Pixar’s 1995 milestone and its 1999 sequel aren’t the first computer-animated films to be converted to the newly-popular 3D format; “Battle for Terra,” released earlier this year, was originally made in flat screen and later altered for theatrical release. But few people saw it—the sci-fi flick bombed—so this double-feature reissue will probably be most viewers’ introduction to the process. They should be pleasantly impressed.

The movies, of course, retain their charm. It’s difficult to believe today, when animated pictures juggle material for both children and adults as a matter of course, but these were among the first to do so with such dexterity. And the mixture of action and humor proves as irresistible as ever. Of course the technology has progressed significantly in the past decade, and the visuals can sometimes look a bit clunky by the highest modern standards, but they remain colorful and witty.

As to the conversion, the “Toy Story” movies weren’t produced with 3D moments in mind, and so the effects don’t jump out at you as is often the case in the more recent models. One expects that “Toy Story 3,” to be released next year, will be more blatant in that regard. But one hopes not; it’s when the process is employed most subtly—in “Up,” for instance, or “Coraline”—that it carries the greatest delight. In any case, the reprocessing literally adds another visual dimension to the films without diluting their quality.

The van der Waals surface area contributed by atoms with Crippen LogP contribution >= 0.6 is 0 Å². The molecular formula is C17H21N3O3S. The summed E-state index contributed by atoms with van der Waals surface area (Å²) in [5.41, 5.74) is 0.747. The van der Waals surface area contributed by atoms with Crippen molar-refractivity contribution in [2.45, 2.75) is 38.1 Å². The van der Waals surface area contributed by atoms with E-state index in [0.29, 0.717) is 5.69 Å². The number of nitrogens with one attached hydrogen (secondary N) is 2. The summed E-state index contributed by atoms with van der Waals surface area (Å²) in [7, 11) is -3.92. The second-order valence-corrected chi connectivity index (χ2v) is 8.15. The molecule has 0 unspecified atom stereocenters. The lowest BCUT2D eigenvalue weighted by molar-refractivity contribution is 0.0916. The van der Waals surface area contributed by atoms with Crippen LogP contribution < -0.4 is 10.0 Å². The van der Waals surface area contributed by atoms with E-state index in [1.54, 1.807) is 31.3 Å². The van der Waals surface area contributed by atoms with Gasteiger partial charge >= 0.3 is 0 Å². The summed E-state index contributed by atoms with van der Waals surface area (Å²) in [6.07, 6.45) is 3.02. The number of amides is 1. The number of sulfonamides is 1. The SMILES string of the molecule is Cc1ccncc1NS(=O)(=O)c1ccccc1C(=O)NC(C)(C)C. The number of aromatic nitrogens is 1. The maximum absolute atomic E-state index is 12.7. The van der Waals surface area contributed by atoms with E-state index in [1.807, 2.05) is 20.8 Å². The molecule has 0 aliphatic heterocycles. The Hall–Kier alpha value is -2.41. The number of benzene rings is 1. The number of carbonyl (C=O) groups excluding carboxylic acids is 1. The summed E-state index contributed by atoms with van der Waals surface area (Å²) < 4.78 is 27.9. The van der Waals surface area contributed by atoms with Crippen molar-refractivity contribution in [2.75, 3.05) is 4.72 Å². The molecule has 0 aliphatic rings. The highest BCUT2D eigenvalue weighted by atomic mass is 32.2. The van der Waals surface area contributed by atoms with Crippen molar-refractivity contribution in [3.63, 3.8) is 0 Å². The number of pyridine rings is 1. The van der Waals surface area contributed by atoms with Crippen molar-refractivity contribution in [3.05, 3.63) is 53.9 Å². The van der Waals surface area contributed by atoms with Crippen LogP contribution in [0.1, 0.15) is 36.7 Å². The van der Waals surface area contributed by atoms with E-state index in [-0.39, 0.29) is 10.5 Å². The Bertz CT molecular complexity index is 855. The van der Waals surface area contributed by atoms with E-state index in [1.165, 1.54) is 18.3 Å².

At over three hours—with a ten-minute intermission between them—the two “Toy Story” movies may prove a bit of an endurance test for some youngsters. But they’ll probably be so familiar with them already that the experience will be like an extended playdate with some old friends. And their parents will enjoy making their reacquaintance, too.